So it's understood that: So hash: ~ n + 2m; array: ~ 2n + n log n. Not all work is the same, however. Scanning the array certainly requires ~ n comparisions, but this is in a Perl loop  which may dominate the running time. Further, this does not account for the cost of reorganising the array to remove duplicates, if that's what you want to do... However, that may not be the complete story. What do you intend to do with the information ? Suppose you want to print out the unique keys in key order: so the totals now are hash: ~ n + 4m + m log m; and the array ~ 3n + n log n + m. So, where there are a lot of duplicates the hash approach is doing less work; where there are few duplicates there's apparently not a lot in it. Suppose you want to print out the unique keys in original order (duplicates sorted by first instance): in this case the hash is a clear winner, not only is there no n log n component, but the work in the array sorting and scanning has clearly increased. So what's the point of all this ? Well:
Or, in short, before embarking on bigO, you do have to consider at least the major components of the whole problem, and beware counting apples and oranges. FWIW, the pseudocode for keys in original file order is: ... and with Perl, if it's less code it's generally faster !  [reply] [d/l] [select]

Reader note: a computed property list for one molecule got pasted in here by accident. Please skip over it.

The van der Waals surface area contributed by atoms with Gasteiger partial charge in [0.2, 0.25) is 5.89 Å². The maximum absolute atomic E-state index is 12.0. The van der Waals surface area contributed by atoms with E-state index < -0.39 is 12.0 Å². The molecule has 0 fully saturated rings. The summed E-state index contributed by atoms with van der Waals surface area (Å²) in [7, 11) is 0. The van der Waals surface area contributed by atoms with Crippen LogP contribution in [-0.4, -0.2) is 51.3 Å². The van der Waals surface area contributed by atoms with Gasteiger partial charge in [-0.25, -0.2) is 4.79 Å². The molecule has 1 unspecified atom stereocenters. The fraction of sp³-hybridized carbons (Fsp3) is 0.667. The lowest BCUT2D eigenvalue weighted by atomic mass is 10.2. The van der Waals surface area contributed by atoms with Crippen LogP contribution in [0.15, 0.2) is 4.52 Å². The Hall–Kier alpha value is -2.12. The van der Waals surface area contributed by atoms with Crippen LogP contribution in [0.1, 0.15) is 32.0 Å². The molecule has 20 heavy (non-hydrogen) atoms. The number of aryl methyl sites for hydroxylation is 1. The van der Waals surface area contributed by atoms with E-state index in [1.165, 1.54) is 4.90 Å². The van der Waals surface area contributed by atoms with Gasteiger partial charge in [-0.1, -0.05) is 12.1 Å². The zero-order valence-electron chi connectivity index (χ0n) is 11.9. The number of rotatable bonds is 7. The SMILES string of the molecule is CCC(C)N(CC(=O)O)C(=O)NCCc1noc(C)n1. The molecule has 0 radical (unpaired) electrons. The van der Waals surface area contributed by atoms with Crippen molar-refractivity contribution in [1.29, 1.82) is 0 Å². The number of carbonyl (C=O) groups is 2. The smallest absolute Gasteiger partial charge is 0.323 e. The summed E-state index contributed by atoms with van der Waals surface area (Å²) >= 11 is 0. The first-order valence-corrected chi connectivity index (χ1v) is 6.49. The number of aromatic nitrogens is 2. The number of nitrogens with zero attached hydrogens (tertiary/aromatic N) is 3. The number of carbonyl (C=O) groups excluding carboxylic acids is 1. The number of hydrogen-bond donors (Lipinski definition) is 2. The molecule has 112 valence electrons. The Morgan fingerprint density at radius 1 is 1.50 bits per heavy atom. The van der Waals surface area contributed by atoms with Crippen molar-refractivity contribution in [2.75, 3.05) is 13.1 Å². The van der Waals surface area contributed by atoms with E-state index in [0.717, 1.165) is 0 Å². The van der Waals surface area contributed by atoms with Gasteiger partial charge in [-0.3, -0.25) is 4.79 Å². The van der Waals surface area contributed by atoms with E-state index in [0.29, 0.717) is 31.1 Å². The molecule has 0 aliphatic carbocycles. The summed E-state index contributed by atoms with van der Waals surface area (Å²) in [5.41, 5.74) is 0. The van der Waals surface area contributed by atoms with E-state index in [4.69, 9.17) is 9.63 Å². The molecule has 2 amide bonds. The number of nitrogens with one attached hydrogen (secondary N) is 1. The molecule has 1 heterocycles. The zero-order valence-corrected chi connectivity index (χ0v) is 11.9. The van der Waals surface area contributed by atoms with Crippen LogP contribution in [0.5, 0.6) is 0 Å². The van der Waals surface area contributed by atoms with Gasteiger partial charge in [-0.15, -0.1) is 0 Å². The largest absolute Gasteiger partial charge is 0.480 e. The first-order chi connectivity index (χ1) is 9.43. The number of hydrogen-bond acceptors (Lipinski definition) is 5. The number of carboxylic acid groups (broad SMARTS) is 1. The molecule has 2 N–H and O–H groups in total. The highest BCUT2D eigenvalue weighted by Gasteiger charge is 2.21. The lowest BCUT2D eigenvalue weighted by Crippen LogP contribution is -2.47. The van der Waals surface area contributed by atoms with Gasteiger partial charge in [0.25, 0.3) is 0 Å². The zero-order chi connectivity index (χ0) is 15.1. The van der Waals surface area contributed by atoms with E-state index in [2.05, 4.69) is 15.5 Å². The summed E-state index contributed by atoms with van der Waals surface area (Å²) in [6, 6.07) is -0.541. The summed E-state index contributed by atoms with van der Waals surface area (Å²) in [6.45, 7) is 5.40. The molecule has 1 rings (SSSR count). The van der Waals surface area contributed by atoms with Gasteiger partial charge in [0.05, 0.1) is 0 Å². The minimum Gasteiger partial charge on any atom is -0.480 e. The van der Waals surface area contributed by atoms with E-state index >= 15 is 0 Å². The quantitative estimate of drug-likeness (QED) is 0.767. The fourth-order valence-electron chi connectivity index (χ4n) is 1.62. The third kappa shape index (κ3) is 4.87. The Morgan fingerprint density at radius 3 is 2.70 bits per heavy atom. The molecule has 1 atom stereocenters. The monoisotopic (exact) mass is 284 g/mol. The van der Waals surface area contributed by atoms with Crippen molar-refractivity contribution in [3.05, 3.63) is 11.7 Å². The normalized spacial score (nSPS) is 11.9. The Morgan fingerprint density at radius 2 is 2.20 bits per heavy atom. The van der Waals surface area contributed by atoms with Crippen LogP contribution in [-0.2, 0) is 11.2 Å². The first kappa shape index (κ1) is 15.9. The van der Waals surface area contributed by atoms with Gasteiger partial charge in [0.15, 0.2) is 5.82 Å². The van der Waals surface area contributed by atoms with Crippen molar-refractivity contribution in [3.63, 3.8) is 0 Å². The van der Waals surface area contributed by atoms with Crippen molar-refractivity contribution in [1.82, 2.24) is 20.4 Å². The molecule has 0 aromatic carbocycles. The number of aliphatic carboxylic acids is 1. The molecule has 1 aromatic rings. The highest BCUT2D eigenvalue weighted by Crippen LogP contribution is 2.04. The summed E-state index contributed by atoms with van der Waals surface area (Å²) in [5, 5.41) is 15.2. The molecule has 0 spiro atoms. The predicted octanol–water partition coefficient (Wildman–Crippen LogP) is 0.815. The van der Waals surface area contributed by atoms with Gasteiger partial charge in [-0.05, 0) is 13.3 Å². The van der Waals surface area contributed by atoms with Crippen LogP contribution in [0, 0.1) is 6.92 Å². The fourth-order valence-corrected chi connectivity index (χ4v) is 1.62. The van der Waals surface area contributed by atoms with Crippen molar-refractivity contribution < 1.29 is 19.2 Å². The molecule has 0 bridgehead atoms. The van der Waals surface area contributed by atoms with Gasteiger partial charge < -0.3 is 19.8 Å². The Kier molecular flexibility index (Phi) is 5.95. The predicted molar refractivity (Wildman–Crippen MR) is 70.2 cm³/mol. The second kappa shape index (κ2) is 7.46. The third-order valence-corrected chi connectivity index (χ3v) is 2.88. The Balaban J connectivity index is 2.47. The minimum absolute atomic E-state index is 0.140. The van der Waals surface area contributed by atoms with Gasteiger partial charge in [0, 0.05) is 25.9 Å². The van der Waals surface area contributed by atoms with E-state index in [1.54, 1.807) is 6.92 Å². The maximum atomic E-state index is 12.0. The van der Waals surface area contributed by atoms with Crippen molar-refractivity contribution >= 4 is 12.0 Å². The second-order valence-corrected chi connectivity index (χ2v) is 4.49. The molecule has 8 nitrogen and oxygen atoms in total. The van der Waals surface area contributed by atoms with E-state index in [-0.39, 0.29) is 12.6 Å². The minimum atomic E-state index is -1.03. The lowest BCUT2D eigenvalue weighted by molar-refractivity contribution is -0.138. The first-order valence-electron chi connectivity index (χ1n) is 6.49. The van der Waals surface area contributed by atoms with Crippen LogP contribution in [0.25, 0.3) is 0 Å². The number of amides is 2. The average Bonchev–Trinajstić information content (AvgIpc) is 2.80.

Re: mathematical proof
by kyle (Abbot) on Feb 03, 2009 at 13:15 UTC  
If you're trying to prove this for every file, I think you're doomed. In the special case where the file's keys are all small integers, the array will work faster than the hash. Operations on the array are generally faster, and its storage will be more compact to boot. It's a rare special case, to be sure. Still, my point is that the input to some algorithm can have a significant effect on how efficient it is. Consider this case I was testing one day:
vs.
Which is faster? It depends on how much of @big_array gets eliminated by the filter(). If most of the array is filtered out, it's faster to do it with grep. If little of the array is filtered out, it's faster to skip the extra loop (grep). All that having been said, I'd use a hash for the task that you describe. I just wouldn't try to prove that it will always be the fastest way to do it.  [reply] [d/l] [select] 
Re: mathematical proof
by jdporter (Paladin) on Feb 03, 2009 at 15:29 UTC  
I came to the conclusion that the hash is O(1) and the array is O(n), but how can I mathematically prove it?
"I'm not good at math, but my theory is conceptually right, so all I need is for someone to express it in terms of equations."  [reply]